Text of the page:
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Tesla plans to partly resume production in its Shanghai factory as soon as next week

April 15, 2022, 5:50 PM UTC

Tesla Inc. is calling back its workers in Shanghai to prepare for the initial resumption of production as soon as next week, after a weeks-long suspension because of the city’s strict lockdown to contain the COVID outbreak, people familiar with the matter said.

The electric vehicle pioneer told some employees on Friday to enter a so-called “closed-loop” production system on April 17, whereby workers live on-site and are tested regularly, according to the people, who asked not to be identified as the information is not public.

To bypass the current restrictions in local districts or residential compounds, the company will issue a special certificate for those on call, and will arrange shuttle buses to bring them back to the plant, one of the people said.

Tesla didn’t immediately respond to a request for comment.

Tesla’s Shanghai plant, its first outside the U.S., will have halted production for three weeks as of April 17. At a run rate of about 2,100 cars a day, that’s around 44,100 units lost since the lines fell silent on March 28, or about 14.5% of the company’s global output in the last quarter.

The plan remains vulnerable to any change in the government’s COVID prevention policy, and it will take awhile for the company to ramp up fully. Only some of the employees were arranged back in the first “closed loop,” which may run from 10 to 20 days, according to an internal survey reviewed by Bloomberg. The eventual start requires the coordination of workers, equipment maintenance, suppliers and logistics.

Actual capacity, even after the staggered resumption, will depend on whether surrounding cities are locked down too and “the supply of components Tesla can get,” said Junheng Li, an analyst at JL Warren.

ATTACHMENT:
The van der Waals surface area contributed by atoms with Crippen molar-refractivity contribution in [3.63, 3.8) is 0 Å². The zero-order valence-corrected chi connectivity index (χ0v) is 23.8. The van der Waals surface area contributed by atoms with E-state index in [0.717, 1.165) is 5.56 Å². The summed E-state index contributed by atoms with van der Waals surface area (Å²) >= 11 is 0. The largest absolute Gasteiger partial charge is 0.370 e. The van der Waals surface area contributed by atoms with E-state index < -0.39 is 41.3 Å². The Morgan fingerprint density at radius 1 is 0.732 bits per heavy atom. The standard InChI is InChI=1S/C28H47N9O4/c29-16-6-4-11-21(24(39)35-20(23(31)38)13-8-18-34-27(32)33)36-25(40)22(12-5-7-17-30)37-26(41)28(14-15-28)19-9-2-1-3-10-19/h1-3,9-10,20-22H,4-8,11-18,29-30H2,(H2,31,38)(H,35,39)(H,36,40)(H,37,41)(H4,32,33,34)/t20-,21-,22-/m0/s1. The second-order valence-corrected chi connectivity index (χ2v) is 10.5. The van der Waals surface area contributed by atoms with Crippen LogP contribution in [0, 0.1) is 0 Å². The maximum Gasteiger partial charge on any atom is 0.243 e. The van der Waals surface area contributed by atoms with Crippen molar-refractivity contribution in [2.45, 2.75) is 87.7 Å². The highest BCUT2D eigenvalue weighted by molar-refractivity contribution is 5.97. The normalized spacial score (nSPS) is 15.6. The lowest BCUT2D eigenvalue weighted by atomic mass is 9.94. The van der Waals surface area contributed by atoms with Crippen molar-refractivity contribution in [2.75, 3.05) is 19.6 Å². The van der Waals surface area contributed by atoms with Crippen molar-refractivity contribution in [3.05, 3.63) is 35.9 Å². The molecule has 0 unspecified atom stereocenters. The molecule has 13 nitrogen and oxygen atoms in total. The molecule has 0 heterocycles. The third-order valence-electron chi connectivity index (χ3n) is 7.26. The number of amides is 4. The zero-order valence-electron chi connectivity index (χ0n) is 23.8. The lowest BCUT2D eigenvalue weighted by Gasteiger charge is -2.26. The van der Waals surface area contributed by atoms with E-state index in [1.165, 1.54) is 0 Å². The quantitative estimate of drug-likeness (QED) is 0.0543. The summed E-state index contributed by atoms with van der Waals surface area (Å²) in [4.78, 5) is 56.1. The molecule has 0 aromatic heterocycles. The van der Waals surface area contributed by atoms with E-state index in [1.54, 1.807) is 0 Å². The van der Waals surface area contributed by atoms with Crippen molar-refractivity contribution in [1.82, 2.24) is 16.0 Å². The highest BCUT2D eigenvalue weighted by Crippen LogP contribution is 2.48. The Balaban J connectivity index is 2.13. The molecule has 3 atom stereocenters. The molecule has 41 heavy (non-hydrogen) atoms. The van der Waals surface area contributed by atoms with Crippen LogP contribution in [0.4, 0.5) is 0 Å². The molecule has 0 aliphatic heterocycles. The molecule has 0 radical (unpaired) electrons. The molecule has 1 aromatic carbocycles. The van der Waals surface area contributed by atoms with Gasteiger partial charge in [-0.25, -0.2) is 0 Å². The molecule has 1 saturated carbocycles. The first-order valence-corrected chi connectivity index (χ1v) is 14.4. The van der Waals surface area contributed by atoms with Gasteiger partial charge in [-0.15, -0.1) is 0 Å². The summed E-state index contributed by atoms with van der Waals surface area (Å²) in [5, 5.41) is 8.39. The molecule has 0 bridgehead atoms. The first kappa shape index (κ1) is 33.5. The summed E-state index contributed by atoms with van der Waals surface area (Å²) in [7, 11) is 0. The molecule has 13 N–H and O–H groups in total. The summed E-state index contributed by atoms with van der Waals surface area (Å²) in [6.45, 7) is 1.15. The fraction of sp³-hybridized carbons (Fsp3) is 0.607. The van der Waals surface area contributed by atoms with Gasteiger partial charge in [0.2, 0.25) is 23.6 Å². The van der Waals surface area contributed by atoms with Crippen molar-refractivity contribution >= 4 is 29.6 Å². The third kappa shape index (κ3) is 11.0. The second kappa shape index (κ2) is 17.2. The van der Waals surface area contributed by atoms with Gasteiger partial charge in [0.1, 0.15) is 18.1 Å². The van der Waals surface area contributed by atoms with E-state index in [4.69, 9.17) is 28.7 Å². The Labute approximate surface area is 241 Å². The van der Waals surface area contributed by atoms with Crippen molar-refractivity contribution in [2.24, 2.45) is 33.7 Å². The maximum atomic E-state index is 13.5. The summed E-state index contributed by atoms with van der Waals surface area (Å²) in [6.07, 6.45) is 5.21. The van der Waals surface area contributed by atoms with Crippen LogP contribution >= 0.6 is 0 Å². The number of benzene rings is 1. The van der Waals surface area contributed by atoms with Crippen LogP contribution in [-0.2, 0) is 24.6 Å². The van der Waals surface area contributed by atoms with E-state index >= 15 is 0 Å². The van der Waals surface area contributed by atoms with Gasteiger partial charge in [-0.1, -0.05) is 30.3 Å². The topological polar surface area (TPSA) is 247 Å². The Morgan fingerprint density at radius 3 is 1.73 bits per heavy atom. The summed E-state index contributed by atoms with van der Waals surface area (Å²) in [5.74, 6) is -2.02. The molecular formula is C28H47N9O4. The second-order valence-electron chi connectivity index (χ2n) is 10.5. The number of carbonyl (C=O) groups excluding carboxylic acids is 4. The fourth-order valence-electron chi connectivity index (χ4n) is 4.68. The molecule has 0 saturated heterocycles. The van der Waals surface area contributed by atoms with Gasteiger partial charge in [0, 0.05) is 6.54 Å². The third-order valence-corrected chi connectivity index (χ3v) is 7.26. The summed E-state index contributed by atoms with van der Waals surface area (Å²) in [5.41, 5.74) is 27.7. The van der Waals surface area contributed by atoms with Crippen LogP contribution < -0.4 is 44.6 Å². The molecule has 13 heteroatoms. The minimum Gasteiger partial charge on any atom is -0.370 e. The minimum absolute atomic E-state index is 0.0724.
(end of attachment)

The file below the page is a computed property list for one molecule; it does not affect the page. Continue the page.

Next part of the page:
‘Sense of urgency’

Premier Li Keqiang has repeatedly warned of risks to economic growth, telling local authorities on Monday they should “add a sense of urgency” when implementing existing policies. The Ministry of Industry and Information Technology vowed to push forward production resumption at major factories in Shanghai, in efforts to ensure a smooth supply chain, according to a statement from MIIT released on Friday. 

Businessmen including He Xiaopeng, chief executive of Chinese EV startup Xpeng Inc., have warned of potential losses to the state economy and key industries. 

“If supply chain companies could not find a way to resume operation and production, it’s likely all automakers in China may have to suspend production in May,” he said.

Another Shanghai-based automaker, SAIC Corp., is also canvassing employees and suppliers about resuming production shortly, according to a person familiar with the matter, citing an internal memo. The company will also issue a special work return permit to allow employees to leave their residential compound, and will liaise with suppliers on some initial moves, or “pressure tests,” as soon as Monday, the memo reviewed by Bloomberg said.

All employees returning from outside the factory will be separated from workers staying in the plant through the lockdown period for the first three days. They can return to their original posts after testing negative for the coronavirus.

SAIC “is not going to resume production as early as Monday, but is doing some preparation work among suppliers, logistics, and the whole-vehicle production,” a spokesman said. “Pandemic prevention is still our first priority, and once our preparation work is done, we’ll start to gradually resume production.” 

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